BEST-SELLING author Philippa Gregory will formally open a newly launched community library later this month.

The author of historical novels including The Other Boleyn Girl and The White Queen will be visiting The Globe, Stokesley on June 15 to officially open the new venture.

It is one of 21 libraries in North Yorkshire that was handed over to the community in spring this year, after the county council announced it could no longer afford to operate them due to budget cuts.

The library is now in operation under its new name The Globe Stokesley Community Library – and is being run as a charitable trust. Dozens of volunteers signed up to help staff the library, and have all now undergone training. Stokesley Town Council is funding a professional library manager, Jane Hall, to run the venture and manage its resources and staffing.

Ms Hall, said: “The library is a hub that will be well used for community activities as well as the borrowing of books and reading for people young and old.

“The community kicked into action when there was a real fear that the library would shut, and now it has been saved there is tremendous optimism.

“The formal opening on June 15 by such a distinguished author will mark an important milestone."

Philippa Gregory, who lives on a farm near Stokesley said: “I am a great supporter of libraries – I spent a lot of time in them as a child and, in later life, they have been an essential resource in my academic and working life.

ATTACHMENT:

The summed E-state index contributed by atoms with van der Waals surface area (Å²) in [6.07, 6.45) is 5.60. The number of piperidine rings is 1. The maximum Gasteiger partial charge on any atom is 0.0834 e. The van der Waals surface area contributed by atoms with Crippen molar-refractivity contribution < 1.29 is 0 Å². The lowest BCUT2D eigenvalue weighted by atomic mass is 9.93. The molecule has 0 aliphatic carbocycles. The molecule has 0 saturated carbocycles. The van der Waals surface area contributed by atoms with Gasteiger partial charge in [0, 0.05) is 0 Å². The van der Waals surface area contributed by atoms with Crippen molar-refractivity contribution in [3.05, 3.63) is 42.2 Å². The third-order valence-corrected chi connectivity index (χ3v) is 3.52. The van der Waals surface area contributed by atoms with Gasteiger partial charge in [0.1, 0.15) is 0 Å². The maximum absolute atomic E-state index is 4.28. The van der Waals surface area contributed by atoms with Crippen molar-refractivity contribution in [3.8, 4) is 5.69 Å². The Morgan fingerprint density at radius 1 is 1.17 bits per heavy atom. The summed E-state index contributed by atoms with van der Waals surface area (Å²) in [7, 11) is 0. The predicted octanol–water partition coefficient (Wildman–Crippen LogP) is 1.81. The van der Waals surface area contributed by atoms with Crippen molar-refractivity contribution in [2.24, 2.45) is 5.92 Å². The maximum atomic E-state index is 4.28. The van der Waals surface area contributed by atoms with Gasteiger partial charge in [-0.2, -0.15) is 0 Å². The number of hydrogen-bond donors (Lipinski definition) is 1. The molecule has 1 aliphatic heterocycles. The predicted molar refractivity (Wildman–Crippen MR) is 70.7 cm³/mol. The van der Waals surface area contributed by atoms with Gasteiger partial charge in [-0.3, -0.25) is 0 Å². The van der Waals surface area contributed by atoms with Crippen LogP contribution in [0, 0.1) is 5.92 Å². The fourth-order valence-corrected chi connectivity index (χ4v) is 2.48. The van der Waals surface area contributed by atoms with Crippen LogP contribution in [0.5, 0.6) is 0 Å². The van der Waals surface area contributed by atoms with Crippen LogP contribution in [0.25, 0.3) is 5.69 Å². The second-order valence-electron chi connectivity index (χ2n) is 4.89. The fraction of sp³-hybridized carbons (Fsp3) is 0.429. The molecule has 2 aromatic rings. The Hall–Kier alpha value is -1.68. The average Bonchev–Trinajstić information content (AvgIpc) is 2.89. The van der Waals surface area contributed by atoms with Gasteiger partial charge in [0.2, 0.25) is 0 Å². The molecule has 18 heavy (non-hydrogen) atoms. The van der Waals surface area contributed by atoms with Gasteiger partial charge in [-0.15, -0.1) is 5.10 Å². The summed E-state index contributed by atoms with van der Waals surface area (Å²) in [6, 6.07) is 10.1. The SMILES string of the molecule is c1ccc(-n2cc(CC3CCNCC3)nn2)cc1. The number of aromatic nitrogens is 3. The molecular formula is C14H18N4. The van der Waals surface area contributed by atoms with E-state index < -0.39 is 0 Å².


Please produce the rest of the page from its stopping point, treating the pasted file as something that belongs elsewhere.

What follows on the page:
“In particular, they are especially important for our children who may not have space, resources or encouragement at home. They provide a doorway to a whole world and we should be doing everything we can to protect culture, even during austere and difficult times.”

The youngest member of the library, seven-month-old Jenson Pollitt, son of Kate and Simon Pollitt, will be at the launch with his mum.

The oldest member is 98-year-old Marjorie Little. She said: “Reading takes me into another world if you have an imagination. It is marvellous that volunteers are keeping the library going, and I take my hat off to them. I think it is very generous.”

Kate Pollitt signed herself and Jenson up when the campaign to keep the library open was in full swing. She said: “I was on maternity leave when I saw the publicity that our local library needed support in order to stay open. Being a primary school teacher, I knew just how important reading was to young minds and was sad at the thought of losing this valuable resource in our own town.

“I went straight to the library, Jenson was fast asleep in his pram and only a few weeks old, and signed us both up.

“Reading stories, adventures and mind-blowing facts, gives our children a key - a key that unlocks different worlds of awe, wonder and thought.”